What will and has become of Martin Luther King Jr.’s dream? There is a deep urgency today not only to celebrate the King holiday in our usual way, but to discover intentional and concrete ways of making real Dr. King’s call for justice, peace, and love. This is especially necessary as the darkness of current headlines and social media rants, filled with vitriolic words, spread like wildfire over an already divided and polarized landscape. Words and actions that add to the suffering caused by multidimensional pandemics of COVID-19, poverty, implicit and explicit racism, and environmental stress, make it imperative that we work to make the dream of “The Beloved Community” a reality.
I encourage us all to reflect on how our responses to today’s issues, and how we live with each other, would be different if we looked through the eyes of such a dream. “We are tied together in the single garment of destiny, caught in an inescapable network of mutuality.” The interrelatedness of human existence makes true that “injustice anywhere is a threat to justice everywhere.” – MLK
The Beloved Community is not new. Jesus proclaimed it and gave his life for the restoration, reconciliation, and salvation of all creation. Christ gave his life to redeem all things. In his mind, heart, and soul, Martin Luther King Jr. believed that The Beloved Community would be the ideal corporate expression of the Christian faith. Dr. King, like Dietrich Bonhoeffer, believed that the Church was, and is, the physical expression of Jesus here on Earth.
Sisters and brothers, we as disciples of Jesus Christ have no other option but to “…bring good news to the poor and proclaim release to the captives and recovery of sight to the blind, to let the oppressed go free, to proclaim the year of the Lord’s favor” (Luke 4:18-19). The Beloved Community becomes possible when we accept Jesus Christ as Lord and Savior. How else can we live after a life-changing encounter with Jesus? In Christ, “our loyalties must transcend our race, our tribe, our class, and our nation.” – MLK.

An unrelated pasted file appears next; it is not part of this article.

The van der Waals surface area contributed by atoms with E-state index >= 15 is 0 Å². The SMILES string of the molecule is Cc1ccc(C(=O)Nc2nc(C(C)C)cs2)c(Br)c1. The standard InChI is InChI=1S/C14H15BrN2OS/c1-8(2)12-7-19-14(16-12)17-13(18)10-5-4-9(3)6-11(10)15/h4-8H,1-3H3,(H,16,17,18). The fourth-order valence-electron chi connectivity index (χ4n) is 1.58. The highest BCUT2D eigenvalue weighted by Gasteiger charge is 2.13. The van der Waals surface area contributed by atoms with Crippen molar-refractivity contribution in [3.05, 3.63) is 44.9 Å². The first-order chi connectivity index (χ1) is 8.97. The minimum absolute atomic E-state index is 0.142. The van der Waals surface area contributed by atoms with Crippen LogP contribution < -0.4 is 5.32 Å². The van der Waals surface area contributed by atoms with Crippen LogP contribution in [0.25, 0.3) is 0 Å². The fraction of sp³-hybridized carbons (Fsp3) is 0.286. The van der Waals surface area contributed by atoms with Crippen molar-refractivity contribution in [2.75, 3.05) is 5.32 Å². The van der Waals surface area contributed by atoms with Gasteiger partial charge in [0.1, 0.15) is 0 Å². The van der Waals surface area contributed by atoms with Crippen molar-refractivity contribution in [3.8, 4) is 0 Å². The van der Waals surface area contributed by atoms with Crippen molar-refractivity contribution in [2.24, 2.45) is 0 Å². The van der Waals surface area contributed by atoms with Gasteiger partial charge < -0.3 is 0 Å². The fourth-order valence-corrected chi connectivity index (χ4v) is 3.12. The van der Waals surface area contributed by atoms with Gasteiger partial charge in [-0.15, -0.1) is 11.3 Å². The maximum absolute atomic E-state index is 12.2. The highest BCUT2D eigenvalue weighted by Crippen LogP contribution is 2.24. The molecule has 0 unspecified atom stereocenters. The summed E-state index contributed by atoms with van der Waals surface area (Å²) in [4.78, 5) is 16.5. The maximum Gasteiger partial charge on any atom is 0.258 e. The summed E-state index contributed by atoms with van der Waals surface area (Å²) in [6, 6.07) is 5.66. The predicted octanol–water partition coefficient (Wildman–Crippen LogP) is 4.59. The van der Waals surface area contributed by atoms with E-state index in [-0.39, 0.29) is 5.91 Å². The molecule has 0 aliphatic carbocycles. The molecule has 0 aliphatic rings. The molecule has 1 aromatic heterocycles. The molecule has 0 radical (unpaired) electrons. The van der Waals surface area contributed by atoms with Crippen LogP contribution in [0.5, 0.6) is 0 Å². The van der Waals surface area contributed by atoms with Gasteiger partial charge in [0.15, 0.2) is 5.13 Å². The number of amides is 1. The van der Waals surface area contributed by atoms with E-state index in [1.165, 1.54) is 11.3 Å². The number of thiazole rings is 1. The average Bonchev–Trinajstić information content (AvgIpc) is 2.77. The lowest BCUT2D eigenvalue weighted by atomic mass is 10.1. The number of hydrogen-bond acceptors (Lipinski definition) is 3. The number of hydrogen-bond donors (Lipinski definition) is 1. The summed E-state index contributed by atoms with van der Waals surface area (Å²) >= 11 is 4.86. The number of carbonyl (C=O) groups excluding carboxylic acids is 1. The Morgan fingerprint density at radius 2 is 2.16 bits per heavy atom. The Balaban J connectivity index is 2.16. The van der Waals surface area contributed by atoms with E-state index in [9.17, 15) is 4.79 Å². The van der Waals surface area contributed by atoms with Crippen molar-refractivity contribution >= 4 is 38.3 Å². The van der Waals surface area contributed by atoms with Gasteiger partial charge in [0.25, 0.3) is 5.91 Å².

The Beloved Community is embedded in our very baptismal vows: “Do you confess Jesus Christ as your Savior, put your whole trust in his grace, and promise to serve him as your Lord, in union with the Church which Christ has opened to people of all ages, nations, and races? Do you accept the freedom and power God gives you to resist evil, injustice, and oppression in whatever forms they present themselves?”
There is deep resilient hope in the dream of The Beloved Community if we can find the courage to live into it. I not only pray this for each of you, but I pray it for myself with a firm belief in God’s grace, power, and faithfulness, “to create in us clean hearts, and renew right spirits within us” (Psalm 51:10), so that God’s “will be done, on earth as it is in heaven” (Mark 6:10).